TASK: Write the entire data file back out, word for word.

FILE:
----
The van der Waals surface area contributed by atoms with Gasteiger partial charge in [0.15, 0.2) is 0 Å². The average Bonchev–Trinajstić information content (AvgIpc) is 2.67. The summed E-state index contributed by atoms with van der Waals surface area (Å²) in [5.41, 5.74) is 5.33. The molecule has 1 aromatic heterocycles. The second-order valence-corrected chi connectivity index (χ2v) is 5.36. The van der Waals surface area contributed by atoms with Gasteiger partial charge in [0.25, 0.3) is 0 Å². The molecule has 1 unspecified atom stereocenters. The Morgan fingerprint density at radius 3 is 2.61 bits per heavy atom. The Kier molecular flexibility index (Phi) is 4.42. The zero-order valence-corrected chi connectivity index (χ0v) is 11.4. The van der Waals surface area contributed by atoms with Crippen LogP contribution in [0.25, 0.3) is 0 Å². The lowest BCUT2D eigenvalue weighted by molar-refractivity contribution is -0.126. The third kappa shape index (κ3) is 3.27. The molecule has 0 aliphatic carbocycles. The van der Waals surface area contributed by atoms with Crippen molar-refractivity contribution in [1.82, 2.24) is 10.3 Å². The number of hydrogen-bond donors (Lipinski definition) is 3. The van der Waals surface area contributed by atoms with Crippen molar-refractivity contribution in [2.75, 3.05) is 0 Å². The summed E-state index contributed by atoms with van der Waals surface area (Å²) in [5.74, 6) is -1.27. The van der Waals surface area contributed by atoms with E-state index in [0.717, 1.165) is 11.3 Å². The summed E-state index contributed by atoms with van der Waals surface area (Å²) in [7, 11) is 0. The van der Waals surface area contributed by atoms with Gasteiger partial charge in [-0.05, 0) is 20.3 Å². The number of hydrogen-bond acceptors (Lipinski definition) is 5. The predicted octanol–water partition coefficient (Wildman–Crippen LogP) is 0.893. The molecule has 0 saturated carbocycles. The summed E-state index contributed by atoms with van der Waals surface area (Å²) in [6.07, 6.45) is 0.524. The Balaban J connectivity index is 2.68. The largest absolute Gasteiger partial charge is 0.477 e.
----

The van der Waals surface area contributed by atoms with Gasteiger partial charge in [0.15, 0.2) is 0 Å². The average Bonchev–Trinajstić information content (AvgIpc) is 2.67. The summed E-state index contributed by atoms with van der Waals surface area (Å²) in [5.41, 5.74) is 5.33. The molecule has 1 aromatic heterocycles. The second-order valence-corrected chi connectivity index (χ2v) is 5.36. The van der Waals surface area contributed by atoms with Gasteiger partial charge in [0.25, 0.3) is 0 Å². The molecule has 1 unspecified atom stereocenters. The Morgan fingerprint density at radius 3 is 2.61 bits per heavy atom. The Kier molecular flexibility index (Phi) is 4.42. The zero-order valence-corrected chi connectivity index (χ0v) is 11.4. The van der Waals surface area contributed by atoms with Crippen LogP contribution in [0.25, 0.3) is 0 Å². The lowest BCUT2D eigenvalue weighted by molar-refractivity contribution is -0.126. The third kappa shape index (κ3) is 3.27. The molecule has 0 aliphatic carbocycles. The van der Waals surface area contributed by atoms with Crippen molar-refractivity contribution in [1.82, 2.24) is 10.3 Å². The number of hydrogen-bond donors (Lipinski definition) is 3. The van der Waals surface area contributed by atoms with Crippen molar-refractivity contribution in [2.75, 3.05) is 0 Å². The summed E-state index contributed by atoms with van der Waals surface area (Å²) in [5.74, 6) is -1.27. The van der Waals surface area contributed by atoms with E-state index in [0.717, 1.165) is 11.3 Å². The summed E-state index contributed by atoms with van der Waals surface area (Å²) in [7, 11) is 0. The van der Waals surface area contributed by atoms with Gasteiger partial charge in [-0.05, 0) is 20.3 Å². The number of hydrogen-bond acceptors (Lipinski definition) is 5. The predicted octanol–water partition coefficient (Wildman–Crippen LogP) is 0.893. The molecule has 0 saturated carbocycles. The summed E-state index contributed by atoms with van der Waals surface area (Å²) in [6.07, 6.45) is 0.524. The Balaban J connectivity index is 2.68. The largest absolute Gasteiger partial charge is 0.477 e.